At Ron Paul's caucus night event in Ankeny, Iowa, most of his supporters were celebrating. Paul finished a strong third in Tuesday night's caucuses.
But one man in the crowd — famed Republican strategist Frank Luntz — was much more concerned with what happens next.
"I think over the next 24 to 48 hours the campaign's gonna get a little bit meaner, a little darker, and a little bit more personal, as the candidates now fight for their life," said Luntz, who spoke with NPR in between television appearances Tuesday night.
Originally published on Tue January 3, 2012 4:57 pm
By Aarti Shahani
While Iowa caucusgoers are kicking off the official 2012 Republican presidential nominating contest, in the social media realm among users nationwide, Texas Rep. Ron Paul already is in the lead, according to a data analysis of Facebook use by Socialbakers, which collects social media statistics.
"The amount of interactions are just insane," said Socialbakers CEO Jan Rezab. "Ten percent of Paul's Facebook fans are talking about him. The average for brands like Coca-Cola is just 1 percent."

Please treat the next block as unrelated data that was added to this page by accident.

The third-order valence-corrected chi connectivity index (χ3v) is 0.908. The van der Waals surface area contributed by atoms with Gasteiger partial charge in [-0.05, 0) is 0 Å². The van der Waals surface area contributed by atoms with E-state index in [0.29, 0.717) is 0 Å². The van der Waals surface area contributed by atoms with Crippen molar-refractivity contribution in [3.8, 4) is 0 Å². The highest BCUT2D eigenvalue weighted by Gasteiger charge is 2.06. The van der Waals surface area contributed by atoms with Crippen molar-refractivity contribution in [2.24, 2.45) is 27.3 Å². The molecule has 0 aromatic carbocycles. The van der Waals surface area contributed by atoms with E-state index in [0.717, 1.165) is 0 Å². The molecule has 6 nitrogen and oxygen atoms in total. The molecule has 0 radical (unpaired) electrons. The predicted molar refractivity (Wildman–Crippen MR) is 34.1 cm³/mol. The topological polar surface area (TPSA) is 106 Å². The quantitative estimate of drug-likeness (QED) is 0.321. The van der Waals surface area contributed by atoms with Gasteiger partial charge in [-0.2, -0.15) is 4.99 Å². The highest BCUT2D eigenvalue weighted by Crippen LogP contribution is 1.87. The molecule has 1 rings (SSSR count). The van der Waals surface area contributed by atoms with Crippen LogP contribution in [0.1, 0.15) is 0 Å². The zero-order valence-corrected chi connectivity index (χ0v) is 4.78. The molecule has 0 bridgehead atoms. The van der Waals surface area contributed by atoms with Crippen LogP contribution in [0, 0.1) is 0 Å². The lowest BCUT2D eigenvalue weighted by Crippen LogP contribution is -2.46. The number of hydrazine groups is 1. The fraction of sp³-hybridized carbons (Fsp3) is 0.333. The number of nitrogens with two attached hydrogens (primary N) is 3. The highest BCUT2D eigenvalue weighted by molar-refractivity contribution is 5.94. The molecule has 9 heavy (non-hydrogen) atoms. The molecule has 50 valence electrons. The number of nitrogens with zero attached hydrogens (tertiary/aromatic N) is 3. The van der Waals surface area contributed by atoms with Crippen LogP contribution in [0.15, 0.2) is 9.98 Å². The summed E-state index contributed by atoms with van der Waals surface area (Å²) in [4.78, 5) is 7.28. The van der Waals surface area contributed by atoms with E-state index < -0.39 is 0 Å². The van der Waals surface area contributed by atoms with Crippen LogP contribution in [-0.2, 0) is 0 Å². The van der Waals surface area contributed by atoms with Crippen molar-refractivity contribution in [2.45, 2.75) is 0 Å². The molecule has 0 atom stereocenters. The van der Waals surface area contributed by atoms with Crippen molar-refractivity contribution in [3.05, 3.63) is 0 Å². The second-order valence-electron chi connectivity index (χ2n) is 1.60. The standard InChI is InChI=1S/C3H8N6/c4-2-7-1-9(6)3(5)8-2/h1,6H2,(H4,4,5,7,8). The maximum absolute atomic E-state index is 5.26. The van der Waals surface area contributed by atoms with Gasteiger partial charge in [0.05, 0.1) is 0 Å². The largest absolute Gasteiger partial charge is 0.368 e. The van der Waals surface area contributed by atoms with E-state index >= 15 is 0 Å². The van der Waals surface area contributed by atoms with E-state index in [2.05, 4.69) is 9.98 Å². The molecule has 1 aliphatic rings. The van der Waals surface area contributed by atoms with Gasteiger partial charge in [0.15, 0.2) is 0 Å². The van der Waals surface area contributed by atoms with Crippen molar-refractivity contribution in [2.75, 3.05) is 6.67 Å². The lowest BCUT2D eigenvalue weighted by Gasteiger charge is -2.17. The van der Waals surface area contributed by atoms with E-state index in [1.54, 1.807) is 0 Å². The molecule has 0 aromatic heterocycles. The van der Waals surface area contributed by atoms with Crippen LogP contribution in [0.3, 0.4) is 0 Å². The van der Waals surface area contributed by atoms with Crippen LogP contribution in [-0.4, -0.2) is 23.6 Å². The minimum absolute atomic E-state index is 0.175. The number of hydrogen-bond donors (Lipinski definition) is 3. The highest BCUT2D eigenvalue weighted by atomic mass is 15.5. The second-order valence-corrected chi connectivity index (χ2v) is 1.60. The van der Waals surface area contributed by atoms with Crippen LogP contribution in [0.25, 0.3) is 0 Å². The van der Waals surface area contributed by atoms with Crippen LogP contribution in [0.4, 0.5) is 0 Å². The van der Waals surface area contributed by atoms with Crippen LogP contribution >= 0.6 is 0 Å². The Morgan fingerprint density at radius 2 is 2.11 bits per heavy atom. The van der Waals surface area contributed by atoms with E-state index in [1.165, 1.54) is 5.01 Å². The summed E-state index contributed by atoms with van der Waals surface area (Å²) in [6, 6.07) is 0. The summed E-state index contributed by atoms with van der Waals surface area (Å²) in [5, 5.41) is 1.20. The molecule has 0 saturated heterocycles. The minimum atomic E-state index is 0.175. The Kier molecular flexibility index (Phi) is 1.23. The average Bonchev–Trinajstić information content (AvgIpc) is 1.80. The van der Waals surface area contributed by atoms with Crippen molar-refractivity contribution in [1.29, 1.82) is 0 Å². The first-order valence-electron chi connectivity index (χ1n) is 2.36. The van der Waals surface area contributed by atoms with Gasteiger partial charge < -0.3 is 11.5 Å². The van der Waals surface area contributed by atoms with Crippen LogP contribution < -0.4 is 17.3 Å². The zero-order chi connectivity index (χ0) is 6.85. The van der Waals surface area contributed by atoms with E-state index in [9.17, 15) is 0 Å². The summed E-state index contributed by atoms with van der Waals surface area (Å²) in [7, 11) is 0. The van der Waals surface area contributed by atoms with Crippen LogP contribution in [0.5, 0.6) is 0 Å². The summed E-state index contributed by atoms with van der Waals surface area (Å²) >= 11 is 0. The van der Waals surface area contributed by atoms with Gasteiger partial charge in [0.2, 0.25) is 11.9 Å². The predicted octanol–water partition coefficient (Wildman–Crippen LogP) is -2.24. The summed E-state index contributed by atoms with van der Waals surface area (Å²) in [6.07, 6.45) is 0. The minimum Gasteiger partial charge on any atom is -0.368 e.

Originally published on Tue January 3, 2012 10:22 am
Republican presidential candidate Mitt Romney greets a crowd during a campaign stop on Monday.
Credit Charlie Riedel / AP
Today, Iowa kicks off the 2012 presidential race in earnest. As, you've no doubt heard by now, the Republican presidential contest is still very fluid: Mitt Romney, Ron Paul or Rick Santorum could all win the season's first contest.
The next sounds you hear will be Iowa Republicans rendering their judgment for 2012. The road to the magic number of 1,145 — delegates needed to clinch the GOP nomination — begins Tuesday. The caucuses, all 1,774 of them, start at 7 pm Central time (8 Eastern), and results may start to trickle in within the hour.
Ron Mirsky, 54, a customer at Me & Ollie's Cafe in Exeter, N.H. — the town where Ron Paul announced his run for president — says Paul has interesting ideas.
Credit John Winslow Poole / NPR
Texas Rep. Ron Paul picked Exeter, a town of about 14,000 in southeastern New Hampshire, to announce his presidential run in May.
So when NPR photographer John Poole and I arrived in New Hampshire today in advance of the state's GOP primary next week, we decided to stop by this quintessential New England town and see how Paul is faring.
We headed to Me & Ollie's Bakery and Café, in the shadow of the Exeter Town Hall, where Paul officially announced his third run for the presidency.